Show me the incentive and I’ll show you the outcome.
There’s a well-known adage in the investment world that also applies very well to the business world at large: If you want results, you must be willing to pay.
What they don’t tell you is that there is a right way to pay and a wrong way to pay. And the more you pay wrongly, the worse the outcome would be.
When it comes to fund investing, limited partners do not dictate how each of the general partners will get paid. Some funds pay their partners by performance, others, such as Softbank, by seniority, while others choose to treat each partner equally. The mechanics behind these payments influence how each partner interacts with one another, ultimately leading to which deals get done and how—or whether they get done at all.
Unfortunately, this is not always in the best interest of the limited partner more often than we might think.
The economics of venture capital
A typical venture fund gets paid in two ways: management fee and carry interest.
A management fee is charged annually. It’s often around 2% during the investment, dropping down by 25-75 basis points during the harvesting period. Because venture fund has been traditionally small compared to private equity and hedge funds, these management fees are not massive (though this has changed in the last few years).
Venture capital aims to generate a massively outsized return. Top decile venture funds may return 7-10 times the invested capital, and the manager takes a 20-30% cut on the profit called carry interest.
Consider a $250 million venture fund. Each year, the fund makes about $5 million in management fee and, assuming a top quartile performance of 3-5x—call it 4x—the fund returns $750 million in profit and the partner takes 20% of that. That’s $150 million, spread over the 10 years fund life.
We will call the management fee and carry interest the “pie.”
Where does the pie go?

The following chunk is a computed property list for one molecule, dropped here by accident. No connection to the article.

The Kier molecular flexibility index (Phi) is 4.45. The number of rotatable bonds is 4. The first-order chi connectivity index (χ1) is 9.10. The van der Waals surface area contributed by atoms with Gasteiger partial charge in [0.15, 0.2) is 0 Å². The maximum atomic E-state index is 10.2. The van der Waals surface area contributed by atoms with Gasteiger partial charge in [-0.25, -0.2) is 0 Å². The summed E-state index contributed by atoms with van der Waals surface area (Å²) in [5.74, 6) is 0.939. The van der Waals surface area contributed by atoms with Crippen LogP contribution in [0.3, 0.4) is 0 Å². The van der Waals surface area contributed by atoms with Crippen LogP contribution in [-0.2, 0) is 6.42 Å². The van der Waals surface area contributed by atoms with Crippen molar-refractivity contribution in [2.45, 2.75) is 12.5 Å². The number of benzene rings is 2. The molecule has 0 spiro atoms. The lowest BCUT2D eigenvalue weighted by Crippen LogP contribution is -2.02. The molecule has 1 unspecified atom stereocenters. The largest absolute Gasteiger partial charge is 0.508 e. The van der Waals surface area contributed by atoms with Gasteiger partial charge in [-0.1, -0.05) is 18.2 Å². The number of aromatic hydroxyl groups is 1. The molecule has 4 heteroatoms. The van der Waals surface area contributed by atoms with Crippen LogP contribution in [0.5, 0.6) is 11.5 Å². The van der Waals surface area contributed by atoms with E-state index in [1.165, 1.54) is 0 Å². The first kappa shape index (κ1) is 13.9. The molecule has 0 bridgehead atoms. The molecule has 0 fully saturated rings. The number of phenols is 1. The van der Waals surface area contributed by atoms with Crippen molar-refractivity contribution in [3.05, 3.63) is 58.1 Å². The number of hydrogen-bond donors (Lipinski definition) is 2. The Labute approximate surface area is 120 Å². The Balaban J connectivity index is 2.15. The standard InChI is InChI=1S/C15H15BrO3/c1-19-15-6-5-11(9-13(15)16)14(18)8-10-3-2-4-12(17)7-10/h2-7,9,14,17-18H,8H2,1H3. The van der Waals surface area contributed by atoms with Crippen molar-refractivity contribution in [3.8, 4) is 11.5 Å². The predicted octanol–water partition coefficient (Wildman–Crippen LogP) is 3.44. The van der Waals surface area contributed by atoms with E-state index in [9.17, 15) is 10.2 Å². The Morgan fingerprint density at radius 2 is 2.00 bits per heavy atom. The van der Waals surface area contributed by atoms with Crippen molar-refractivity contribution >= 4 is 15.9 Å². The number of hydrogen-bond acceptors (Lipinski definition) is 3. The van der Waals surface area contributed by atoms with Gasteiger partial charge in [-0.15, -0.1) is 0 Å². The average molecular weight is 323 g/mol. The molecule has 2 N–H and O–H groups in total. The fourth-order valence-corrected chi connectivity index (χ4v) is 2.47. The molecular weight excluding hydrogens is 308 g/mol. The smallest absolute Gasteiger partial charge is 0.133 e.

Unlike a startup, a fund is typically structured under a limited partnership with another entity. This other entity is referred to as the general partner of the fund (or the fund manager), and they have the legal right to control the fund. The carried interest is typically (though not always) assigned to the general partner of the fund, which they then split amongst various partners, investment professionals, and occasionally non-investment team members.
The management fee is almost always assigned to the general partner of the fund to pay for headcount and other operating expenses.
The term general partner thus refers to the legal entity in control of the fund, but it is also often used as the title of the investment partner themselves who work on and lead the deal.
Similar to a startup, venture funds maintain a vesting schedule for the carried interest in which the recipient receives the vested interest in the carry based on the agreed-upon rate and proportional to how long they work for the fund.
But just like all incentives, this also varies depending on other factors.
How is the pie divided?
Knowing where the pie goes begs one question: how are the management fee and carried interest divided?
Consider a team of ten salespeople. Few companies, if any, pay their sales team a fixed salary in equal amounts. Sales are incentivized based on their commission; the more they kill, the more they eat.
But what if one sale generates 80% of the total sales, and the other nine only generate the remaining 20%? Naturally, the company will introduce a cap on how much such sales get paid to produce some semblance of equality to the rest of the team—which will inevitably create a feeling of unfairness to the person who generated 80% of the sales. The company has to please the top salesman or risk losing their top talent and revenue source while making sure the rest of the team does not feel like they’re missing out on preferential treatment.
This is exactly what happens in venture capital. One win can produce as much as 80% of all return. In such a case, should the pie be paid mostly to the partner that brings in the deal? After all, they’re the one who works most often with and spends time nurturing the company until it exits? Or should the pie be shared equally amongst the partners because no one really knows which companies are really going to take off?